There is no dance without the dancers.

What does this mean to you? How would you explain this saying?

If there is one thing I’ve learned from my creativity exploration, it’s that I need to encourage my brain to come up with new ideas on a daily basis. This could mean something as simple as taking a different route to my destination, but I would like it to more directly influence my writing. How can I get my brain to think more creatively? How can I create a more imaginative story? What will spark those fresh, unique characters? In other words, how can I up my game when it comes to revising my new teen manuscript?

With the digital-age drowning us with information, more than ever, we need to teach our brains to think creatively. Creativity, as it turns out, is not limited to one side of the brain, or one part of the brain. In reality, “Many of these brain regions work as a team to get the job done, and many recruit structures from both the left and right side of the brain.” Scientific American

Today, when I thought about the saying, There is no dance without the dancers, my mind immediately jumped to the illusive words, refusing to grace me with their presence during this arduous revision process. My version would be something like, There is no novel without the words. Or to be more precise, There is no publishable manuscript, without the best word choices.

In Kenneth Oppel’s book, Every Hidden Thing, it is obvious he is not only a master storyteller, but also a master wordsmith. For example, this is how he describes a girl who is considered  “plain” by most.

“Her eyes were extraordinary, not just for their piercing blue–it was the white and amber markings in her irises, like shooting    stars and the aurora borealis radiating fro the blackness of her pupils.  I felt like I was witnessing the birth of the universe.” Wow.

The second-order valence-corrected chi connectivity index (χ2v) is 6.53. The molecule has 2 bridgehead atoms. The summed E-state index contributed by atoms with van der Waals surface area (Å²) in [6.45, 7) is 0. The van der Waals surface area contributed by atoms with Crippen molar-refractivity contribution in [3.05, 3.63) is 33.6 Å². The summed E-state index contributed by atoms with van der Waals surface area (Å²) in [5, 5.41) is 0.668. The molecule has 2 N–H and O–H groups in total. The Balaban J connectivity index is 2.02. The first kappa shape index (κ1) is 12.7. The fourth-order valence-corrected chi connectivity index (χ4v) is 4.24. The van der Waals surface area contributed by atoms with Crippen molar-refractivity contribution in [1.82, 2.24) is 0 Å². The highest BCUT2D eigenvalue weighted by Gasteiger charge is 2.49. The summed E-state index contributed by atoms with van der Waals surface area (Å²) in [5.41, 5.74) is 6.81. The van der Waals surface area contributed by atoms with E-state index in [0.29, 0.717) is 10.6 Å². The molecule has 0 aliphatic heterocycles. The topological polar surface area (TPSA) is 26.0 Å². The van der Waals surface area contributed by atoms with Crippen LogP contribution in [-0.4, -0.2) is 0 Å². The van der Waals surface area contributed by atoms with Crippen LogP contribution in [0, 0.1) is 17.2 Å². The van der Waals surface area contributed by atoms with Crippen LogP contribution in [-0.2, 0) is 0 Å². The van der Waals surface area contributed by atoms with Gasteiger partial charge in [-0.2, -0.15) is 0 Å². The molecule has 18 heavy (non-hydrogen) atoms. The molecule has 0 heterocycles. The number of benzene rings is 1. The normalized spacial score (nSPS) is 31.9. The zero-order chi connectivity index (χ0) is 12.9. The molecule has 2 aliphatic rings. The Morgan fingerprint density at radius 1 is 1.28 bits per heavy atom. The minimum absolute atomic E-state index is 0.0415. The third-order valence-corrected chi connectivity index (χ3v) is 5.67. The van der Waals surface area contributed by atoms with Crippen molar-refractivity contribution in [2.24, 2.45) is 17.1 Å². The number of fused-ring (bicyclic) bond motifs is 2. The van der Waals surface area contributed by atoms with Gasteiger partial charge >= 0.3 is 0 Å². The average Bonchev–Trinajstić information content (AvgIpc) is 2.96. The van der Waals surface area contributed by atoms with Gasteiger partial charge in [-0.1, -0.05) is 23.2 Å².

It’s inspiring to read this teen novel which I find completely delightful. But I have to admit to feeling a little overwhelmed. Not that I’m competing with Kenneth Oppel, but the thought of upping my game to anywhere close to that level seems totally daunting.

I remind myself, this exploration of the creative life, is about moving forward. It’s about forcing my brain to work at it each day. The destination must not scare me off my course. And I must have faith that the results will be rewarding.

With those  thoughts in mind, I have included an activity to help your brain (and mine) to think beyond the typical. Tip: Your first response will be what you consider to be an obvious interpretation. Make yourself go beyond this to come up with totally different interpretations.


Choose one of the following sayings:

  • There is no dance without the dancers.
  • If you can’t run with the big dogs, stay on the porch.
  • You’re barking up the wrong tree.
  1. Come up with three different interpretations of the metaphor.
  2. Explain how this particular idiom relates to your life, and give an example from your own life.

Have fun! Oh, and there are no wrong answers!


Published by Lois Donovan

Author of historical time travels, THE JOURNAL and WINDS OF L'ACADIE, Lois is in demand as a speaker/presenter at literary conferences and young writers' conferences and teachers conventions. Lois grew up primarily in Riverview, New Brunswick, but has called Calgary home for many years. Currently, Lois enjoys life in Calgary with her husband, daughter, son and daughter-in-law.

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